The same patterns can be found among popular performers throughout the first half of the twentieth century. In order to confirm this idea, I looked at lists of the 10 most popular recording artists from each decade (as listed by Joel Whitburn, Pop Memories 1890-1954: The History of American Popular Music). And indeed, this is exactly what we find. Take the 1920s, for instance: the leading recording artists (vocalists and bandleaders) were all born in the 1880s or 1890s; the youngest, Fred Waring, was born in 1900. But most performers found fame in their late twenties or thirties, continuing into their forties. This pattern is repeated for all decades through mid-1950s: most performers were popular in their late twenties and thirties, often into their forties, and rarely reached popularity in their early twenties. If anything, the 1920s are marked by an unusual number of recording artists who first reached popularity in their early 20s: Waring, Ben Selvin, Marion Harris] Thus the most popular recording artist of the first half of the century, Bing Crosby (born 1903), first became popular as part of the Rhythm Boys in the late 1920s, but only as a solo artist in 1931 (at age 28).
This situation contrasts completely with that found from the mid-1950s on. Again the pattern is confirmed by looking at the top artists from each decade (see Joel Whitburn, The Billboard Book of Top 40 Hits). Now, the model is not Bing Crosby but Elvis Presley, who became a star by age 21. And Elvis was far from alone – now performers were commonly becoming popular in their early twenties or even teens. We see the rise of a number of teenage vocal groups (of which Frankie Lymon and the Teenagers were only the most prominent, and most obviously named); and the rise of a series of teen idols (Paul Anka, Frankie Avalon, Fabian, and the most popular of all, Ricky Nelson), all of whom found fame in the late 1950s before the age of twenty.
There were exceptions – as there always are to general rules. At the same time that Julia Lee and Big Joe Turner were first reaching R&B stardom in their forties, 14-year-old Little Esther was also becoming an R&B star. Earlier, Walter Van Brunt had become a popular recording star in 1910 at the age of 18. But these cases are rare. On the other hand, after the 1950s sometimes performers in their forties could still be popular, but these are without exception (or almost so) already-established stars, and usually ones not quite at their peak: e.g., Elton John in the 1980s, Madonna more recently.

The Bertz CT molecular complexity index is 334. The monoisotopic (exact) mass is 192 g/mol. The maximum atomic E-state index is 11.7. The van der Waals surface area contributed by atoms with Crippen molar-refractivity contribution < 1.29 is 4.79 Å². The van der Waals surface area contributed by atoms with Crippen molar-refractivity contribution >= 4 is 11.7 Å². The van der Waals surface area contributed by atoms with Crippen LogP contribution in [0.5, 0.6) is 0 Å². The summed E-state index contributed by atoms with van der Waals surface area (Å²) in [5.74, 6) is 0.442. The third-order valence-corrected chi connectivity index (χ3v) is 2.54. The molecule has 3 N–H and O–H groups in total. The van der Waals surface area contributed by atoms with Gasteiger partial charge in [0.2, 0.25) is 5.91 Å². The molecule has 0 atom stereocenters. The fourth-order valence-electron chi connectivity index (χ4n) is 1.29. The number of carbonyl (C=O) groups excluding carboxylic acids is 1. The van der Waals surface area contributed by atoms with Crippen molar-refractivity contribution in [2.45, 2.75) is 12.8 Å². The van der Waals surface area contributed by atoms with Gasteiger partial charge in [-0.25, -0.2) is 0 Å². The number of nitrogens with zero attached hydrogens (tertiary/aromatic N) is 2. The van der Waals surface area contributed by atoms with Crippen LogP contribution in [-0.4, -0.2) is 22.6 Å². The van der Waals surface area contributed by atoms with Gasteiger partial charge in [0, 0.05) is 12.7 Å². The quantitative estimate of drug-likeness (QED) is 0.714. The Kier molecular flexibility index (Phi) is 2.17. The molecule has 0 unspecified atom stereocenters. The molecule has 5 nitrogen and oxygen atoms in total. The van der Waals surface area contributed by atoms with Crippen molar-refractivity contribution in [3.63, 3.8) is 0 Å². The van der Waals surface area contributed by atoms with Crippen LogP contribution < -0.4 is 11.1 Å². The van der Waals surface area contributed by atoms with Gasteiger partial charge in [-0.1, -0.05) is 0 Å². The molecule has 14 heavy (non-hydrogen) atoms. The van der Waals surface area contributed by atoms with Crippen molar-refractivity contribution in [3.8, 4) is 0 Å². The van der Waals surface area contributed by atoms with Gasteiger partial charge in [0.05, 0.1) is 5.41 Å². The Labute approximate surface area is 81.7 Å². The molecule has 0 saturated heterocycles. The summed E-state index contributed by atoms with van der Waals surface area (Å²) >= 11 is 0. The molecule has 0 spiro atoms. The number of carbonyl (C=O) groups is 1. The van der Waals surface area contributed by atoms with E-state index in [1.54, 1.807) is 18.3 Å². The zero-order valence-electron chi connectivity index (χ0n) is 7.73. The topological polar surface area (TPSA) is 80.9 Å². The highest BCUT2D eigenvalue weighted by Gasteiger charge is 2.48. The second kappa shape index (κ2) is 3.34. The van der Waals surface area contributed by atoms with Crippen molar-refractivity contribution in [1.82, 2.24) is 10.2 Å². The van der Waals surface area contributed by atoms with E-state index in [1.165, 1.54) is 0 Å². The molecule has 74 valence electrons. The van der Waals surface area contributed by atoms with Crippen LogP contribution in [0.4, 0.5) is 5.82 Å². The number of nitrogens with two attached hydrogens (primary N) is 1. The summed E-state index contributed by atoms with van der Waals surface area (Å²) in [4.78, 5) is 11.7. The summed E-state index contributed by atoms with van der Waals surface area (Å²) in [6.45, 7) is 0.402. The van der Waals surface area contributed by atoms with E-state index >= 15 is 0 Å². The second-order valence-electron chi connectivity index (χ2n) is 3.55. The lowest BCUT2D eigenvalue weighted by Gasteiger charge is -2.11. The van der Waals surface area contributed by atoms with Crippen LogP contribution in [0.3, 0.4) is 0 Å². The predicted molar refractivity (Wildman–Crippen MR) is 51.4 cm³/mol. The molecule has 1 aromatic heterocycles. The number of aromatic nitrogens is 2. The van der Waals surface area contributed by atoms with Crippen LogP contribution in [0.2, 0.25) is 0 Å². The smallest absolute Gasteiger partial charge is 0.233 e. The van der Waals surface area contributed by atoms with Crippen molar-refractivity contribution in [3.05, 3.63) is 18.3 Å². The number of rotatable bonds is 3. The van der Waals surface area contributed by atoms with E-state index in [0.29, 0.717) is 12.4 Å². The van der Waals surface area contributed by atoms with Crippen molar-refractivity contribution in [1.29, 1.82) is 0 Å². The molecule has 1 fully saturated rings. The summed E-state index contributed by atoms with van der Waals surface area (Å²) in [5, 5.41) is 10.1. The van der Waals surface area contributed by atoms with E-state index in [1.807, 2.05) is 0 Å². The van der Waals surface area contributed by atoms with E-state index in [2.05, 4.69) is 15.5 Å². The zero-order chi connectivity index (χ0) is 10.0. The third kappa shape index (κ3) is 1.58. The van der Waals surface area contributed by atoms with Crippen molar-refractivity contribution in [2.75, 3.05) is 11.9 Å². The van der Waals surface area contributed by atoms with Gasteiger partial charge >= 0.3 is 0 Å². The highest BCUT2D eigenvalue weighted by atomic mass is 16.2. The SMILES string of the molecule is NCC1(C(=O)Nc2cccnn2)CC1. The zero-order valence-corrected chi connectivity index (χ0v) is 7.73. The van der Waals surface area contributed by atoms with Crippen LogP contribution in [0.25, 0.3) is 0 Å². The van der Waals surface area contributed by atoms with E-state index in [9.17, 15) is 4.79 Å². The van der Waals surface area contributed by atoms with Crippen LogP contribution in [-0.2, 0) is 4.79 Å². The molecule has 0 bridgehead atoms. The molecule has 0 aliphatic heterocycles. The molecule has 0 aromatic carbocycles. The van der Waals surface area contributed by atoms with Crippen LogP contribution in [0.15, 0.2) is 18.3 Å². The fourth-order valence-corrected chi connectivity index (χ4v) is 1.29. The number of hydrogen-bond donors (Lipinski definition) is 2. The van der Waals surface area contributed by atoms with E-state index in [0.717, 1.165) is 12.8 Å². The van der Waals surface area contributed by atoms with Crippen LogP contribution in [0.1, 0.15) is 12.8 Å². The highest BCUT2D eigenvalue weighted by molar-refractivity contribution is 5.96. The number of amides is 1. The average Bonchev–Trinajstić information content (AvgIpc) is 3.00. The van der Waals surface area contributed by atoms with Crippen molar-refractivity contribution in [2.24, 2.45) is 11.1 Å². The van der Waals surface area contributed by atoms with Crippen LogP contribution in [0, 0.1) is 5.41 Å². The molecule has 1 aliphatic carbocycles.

The mid-1950s, of course, were marked by the rise of rock 'n' roll, by definition a youth music. It is therefore not surprising for it to be performed by young people. It is no accident, for instance, that while "Rock Around the Clock" was the first big rock ‘n’ roll hit on the pop charts, Bill Haley – born 1925 –did not have any real longevity in pop (again, this is a point made by Dawson and Propes). But it was not inevitable that rock ‘n’ roll would become the dominant popular music of the second half of the 1950s. Its rise as a popular music is related, at least partly, to the rise of a younger target audience. It is in connection with this younger audience that we also see, as many have observed, the rise in use of nonsense syllables in song: “Tweedle Dee”, “Bip Bam”, doo wop songs, etc. Even with big band jazz/swing of the 1930s and early 1940s, where younger audiences were interested, the bandleaders had largely been older, in their late twenties and thirties: Goodman (born 1909), Shaw (born 1910), the Dorseys (born 1904 and 1905), Miller (born 1904), Ellington, Basie (born 1904), Lunceford (born 1902), Calloway (born 1907); most had been working musicians for several years, leading largely unknown bands or recording as session musicians before finding fame as leaders.
As an extreme example of this trend, consider cases where performers lied about their age. In the 1930s and 1940s, Jelly Roll Morton and Bunk Johnson both tried to pass themselves off as 5-10 years older in order to buttress their claims of having been instrumental in the development in jazz. (How else could Morton, probably born 1890, claim to have invented jazz in 1902?) Sometimes musicians claimed to be older (specifically, over 18) in order to be able to take a job (e.g., Ella Mae Morse, born 1924, when Jimmy Dorsey wanted to hire her as a singer in 1938). On the other hand, in the early days of punk (1976-1977), Joe Strummer of the Clash tried to make himself younger: he shaved two years off of his real age, 24 – all in the name of being an “authentic” punk (as discussed by Marcus Gray in Last Gang in Town).
These observations on age highlight the relationship of performer and audience. Why has the age of the performer changed along with the age of the audience? I imagine there are a series of related considerations here. While on the one hand the relationship is one of idol and idolizer, on another hand it is a mirror image, at least an idealized mirror image. In both cases, the relationship involves a sort of fantasy – romantic or otherwise, what the audience wants to be, the idea that we ourselves could become a star. (Not surprisingly, a number of popular songs in the rock ‘n’ roll era center on this theme: “So You Wanna Be a Rock 'n' Roll Star” by the Byrds, “Shooting Star” by Bad Company, “Into the Great Wide Open” by Tom Petty and the Heartbreakers, “Mr. Jones” by Counting Crows, etc.) Also important is the idea that the performer speaks to the audience; whether involving social comment, romantic interests, or something else, the song reflects their concerns. And when we as listeners can no longer relate to popular music, it is not accidental: we are merely picking up the signals that we are not the intended audience. And at that point we might begin to realize that the entire history of recorded music is open to us, waiting to be discovered. In the meantime, we'll always have the Grammys.